Thursday, August 2, 2012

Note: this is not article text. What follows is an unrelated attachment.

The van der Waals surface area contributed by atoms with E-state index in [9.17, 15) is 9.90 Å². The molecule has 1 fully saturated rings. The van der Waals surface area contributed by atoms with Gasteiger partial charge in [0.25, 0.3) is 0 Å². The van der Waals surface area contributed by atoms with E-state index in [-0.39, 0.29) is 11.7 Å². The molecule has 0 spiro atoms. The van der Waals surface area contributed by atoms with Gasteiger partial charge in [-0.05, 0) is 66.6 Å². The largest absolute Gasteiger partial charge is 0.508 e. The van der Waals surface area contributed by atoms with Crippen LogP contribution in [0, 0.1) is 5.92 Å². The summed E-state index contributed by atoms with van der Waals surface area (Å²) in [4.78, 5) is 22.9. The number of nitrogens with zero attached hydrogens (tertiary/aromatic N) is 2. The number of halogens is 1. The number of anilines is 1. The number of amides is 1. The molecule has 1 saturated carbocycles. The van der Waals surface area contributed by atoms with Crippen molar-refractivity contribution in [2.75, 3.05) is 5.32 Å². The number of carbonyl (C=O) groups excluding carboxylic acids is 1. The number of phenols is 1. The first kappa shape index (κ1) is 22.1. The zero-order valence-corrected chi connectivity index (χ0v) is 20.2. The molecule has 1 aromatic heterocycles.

We have been very busy lately. We moved (to a house! hooray!), took a trip out to Colorado, and brought some cousins back with us for a visit here in Florida. Needless to say, there has been a lot going on. Our moving timeline was not as smooth as we had hoped for (we literally closed on the house the night before our Colorado trip!), so by the time it was all wrapping up, I was ready for the trip out to visit family, which translates to me reading magazines on my mom's couch while the girls coerce my parents into feeding them cookies and blowing bubbles. (There is just something about being around another responsible adult who loves your children that gives you permission to check out and ignore the commotion for a while - thanks ma.) We had lots of fun, saw lots of family, had a bridal shower for my sister in law, played with some old friends, drank home made root beer and had an all around lovely visit. After a week and a half, it was time for us to go back to Florida (my husband was here all alone, probably just drinking beer and eating pizza every night...lucky), but we had a nice little treat for the trip back - my cousins, who are 17 and 9, got to come with us! Hooray! Free help! I mean, how exciting for them to have a nice relaxing trip ahead! It was a pretty big deal, the big girls don't get to travel much, and my little girls were super excited to entertain them in our new house. My Aunt, although equally excited, was also perhaps a bit apprehensive about sending her babies 2000 miles away. I reassured her that we have traveling down to a science (we have gained some good experience over the last year of going between Florida and Colorado, and the girls know the routine - there is no funny business at the airport), but, understandably, she wanted to go through the airport with us to send the big girls off. Now, we don't mess around at the airport. There is a system, and the system works very well. Baby in the stroller, the blonde and the brunette each get a small backpack and hold on to one side of the stroller, I have my back pack, and we walk quickly, and we don't talk. This is the system. Unfortunately, probably because I had failed to make sure our new travelling companions were aware of it, my Aunt did not know about the system. In line to check bags, she lovingly asked the girls about their visit, tried to hold their hands, offered to help, but to no avail. The girls were in airport mode, and both ignored and resisted her advances of affection and disruption. It was awesome for me - the system is chink proof! - but, I feel bad for my Aunt (they really do love you and want to hold your hand, just not at the airport). When we made it to the gate, they did finally give her a hug and say goodbye, so hopefully the good squeezes made up for the cold shoulders. The flight was lovely (as lovely as a flight could be), and everyone had a really great week showing off toys, swimming in our new pool (oh, I didn't mention it before? Yeah, we have a pool now, no big deal), taking a day out at the beach, and generally smothering the visiting big girls. It was great, and I think my Aunt will be pleased with her choice to let the big girls come out for a visit, because I am pretty sure all the hollering and pants peeing and crying and needing of attention that my little girls shared with her big girls was like a giant gift of free birth control. Abstinence! We were sad to see them go (my girls are already asking when they get to come back), but it is nice to take a breath now and do some normal stuff before school starts (kindergarten!). Lazy summers? A thing of fiction.